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Around The Hills

Once again, he has thrown himself into the ritual of the wreaths.

December 08, 1988|Doug Smith

The tall man in tweed slacks, navy blazer and paisley tie heading down a path deliberately, basket in hand and pruning shears hooked in his hip pocket, is George Lewis, superintendent of Descanso Gardens.

Lewis is gathering yarrow leaves, rosemary, bee balm and lavender to put in a wreath of herbs. It will be his fourth wreath of the day.

Inside the demonstration hall, a growing crowd of mostly elderly women and a couple of men awaits. But wherever he goes, Lewis finds his progress slowed. He is constantly running into people he knows.

Some are the regular visitors to the 60 acres of garden, forest and stream in La Canada Flintridge. They greet as old friends.

Others, wearing green aprons, are the volunteers of the Descanso Garden Guild. They seem to be everywhere, taking cuttings, organizing things, preparing handmade goods for sale.

Lewis knows them all by name.

"Miss Pickering, how are you?" he asks a woman who gives him a large basket filled with red berries.

"I picked a bunch of toyon berries and brought them down," she said buoyantly, showing him the harvest. He nods approvingly.

This is Lewis' 19th Christmas season at Descanso Gardens. That means that, once again, he has thrown himself into the ritual of the wreaths.

He learned it long ago, as an ornamental horticulture major at Hampton University in Virginia, the alma mater of Booker T. Washington.

After college, he found work that kept him making wreaths.

In the 1950s, he became caretaker of the private gardens of East Coast theater owner Harry Brandt. It was a happy time, Lewis said nostalgically. His employer was a good man who gave Lewis both supplies and respect in plenty.

The garden was even larger than Descanso. Lewis made wreaths for the gates and doors, wreaths for the settings at $100-a-plate dinners his employer threw to raise money for his home for boys.

As all things must, that period in Lewis' life ended.

"They sold the place," he said. "I moved west because my wife was from here."

In Los Angeles, he found work at the county Arboretum. In 1970 he moved to Descanso as assistant superintendent. He was promoted in 1973.

Through every change, one thing remained constant.

"A Christmas has never come without a wreath," Lewis said. Then, smiling slyly, he amended the statement. "Without many wreaths."

The wreath-making has grown along with the Christmas show at Descanso. During this year's show, which ends Sunday, Lewis and the Guild volunteers will make hundreds of wreaths.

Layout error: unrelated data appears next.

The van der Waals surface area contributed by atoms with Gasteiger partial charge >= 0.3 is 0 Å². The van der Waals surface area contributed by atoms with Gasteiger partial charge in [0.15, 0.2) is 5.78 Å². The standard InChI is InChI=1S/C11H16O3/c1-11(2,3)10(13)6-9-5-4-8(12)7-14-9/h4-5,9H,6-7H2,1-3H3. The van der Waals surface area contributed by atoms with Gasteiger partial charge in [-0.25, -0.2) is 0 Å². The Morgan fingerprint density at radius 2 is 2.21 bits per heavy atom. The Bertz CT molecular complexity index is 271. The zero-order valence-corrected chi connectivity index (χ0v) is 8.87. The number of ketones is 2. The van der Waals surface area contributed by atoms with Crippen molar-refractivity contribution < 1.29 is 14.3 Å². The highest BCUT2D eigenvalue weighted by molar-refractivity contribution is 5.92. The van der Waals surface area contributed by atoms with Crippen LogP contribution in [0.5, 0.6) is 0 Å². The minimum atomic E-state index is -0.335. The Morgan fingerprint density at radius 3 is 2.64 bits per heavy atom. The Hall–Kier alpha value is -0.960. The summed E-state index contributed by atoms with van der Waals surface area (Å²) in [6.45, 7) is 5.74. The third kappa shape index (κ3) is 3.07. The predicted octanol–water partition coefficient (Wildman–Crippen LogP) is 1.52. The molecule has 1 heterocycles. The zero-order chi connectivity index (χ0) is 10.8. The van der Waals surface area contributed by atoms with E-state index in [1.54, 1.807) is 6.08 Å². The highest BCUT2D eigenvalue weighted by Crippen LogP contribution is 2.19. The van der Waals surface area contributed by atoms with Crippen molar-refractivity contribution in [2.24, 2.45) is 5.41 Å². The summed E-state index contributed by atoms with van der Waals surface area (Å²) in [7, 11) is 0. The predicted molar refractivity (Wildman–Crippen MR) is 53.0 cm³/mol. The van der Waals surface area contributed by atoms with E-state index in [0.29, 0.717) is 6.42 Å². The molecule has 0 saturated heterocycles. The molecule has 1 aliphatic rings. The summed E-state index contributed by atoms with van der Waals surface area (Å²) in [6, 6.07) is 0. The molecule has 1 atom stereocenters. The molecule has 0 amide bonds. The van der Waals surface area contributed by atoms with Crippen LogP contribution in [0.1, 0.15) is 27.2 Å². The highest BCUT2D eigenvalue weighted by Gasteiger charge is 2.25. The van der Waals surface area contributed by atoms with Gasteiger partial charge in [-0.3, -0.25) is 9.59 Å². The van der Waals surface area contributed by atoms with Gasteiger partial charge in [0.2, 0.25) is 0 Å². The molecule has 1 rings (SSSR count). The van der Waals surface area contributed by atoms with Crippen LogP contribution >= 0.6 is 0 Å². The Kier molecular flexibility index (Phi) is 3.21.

The standard models sell for $25, all proceeds going to the improvement of the garden. Lewis' cost a little more.

"That's because he's a celebrity," said one of his helpers, pointing to an article on Lewis' wreaths in the current issue of Sunset magazine.

Lewis demurred. "These ladies can do a wreath as well as me. I just do the talk."

He calls it a step-by-step. It's really a distillation of stand-up humor, biblical lore and 40 years of horticultural knowledge.

Lewis's most popular demonstration is the "Journey to Bethlehem" wreath.

On a bed of redwood sprigs he laces in pine cones for the North Star and the stars in the East and West. White nandina flowers and seeds of the goldenrod represent sheep on the hill. Pods of the Chinese Empress tree become cattle.

Next, the Wise Men offer precious stones: red nandina berries for garnet, flowers of the purple sage for amethyst, chinotto oranges and yellow peppers for gold.

In Lewis's last demonstration Tuesday, an herb wreath became a living expression.

He lay several twigs of dark green bay leaves in his palm. With fine florist's wire, he bound them tightly to a ring.

"Three times you're going to spiral the wire around," he said. "Two, three, hold, and that's it."

He crushed some bay leaves and tossed them to the crowd. The women admired the pungent odor.

"Pick up the beat, two, three, hold," he said, tying a second handful.

"Let's add some bee balm," he said. "Has the fragrance of lemon. Pinch the glass with it before you have some tea--or Jack Daniels or Old Forester."

He lapped on another layer.

"Pick up the beat. Two, three and hold."

At each step, he gave tribute either to the plant in his hand or the women at his side.

"All I do is put it together," he said. "These ladies in here are the ones who go around and take the cuttings . . . Good hard workers."

Then he snipped off a twig of lavender.

"You know English lavender," he said. "Linens and men's shirts and tablecloths. All of the things that you want to smell nice."

Yarrow, mint, anise-scented marigold, spearmint, miniature oranges, berries, a red bow, and the wreath was done.

"Hang it in the living room or dining room. Cook from it all year," Lewis said.

An elderly couple immediately bought the wreath.

They paid a little more, the price of someone who has risen to the top in his life's work.

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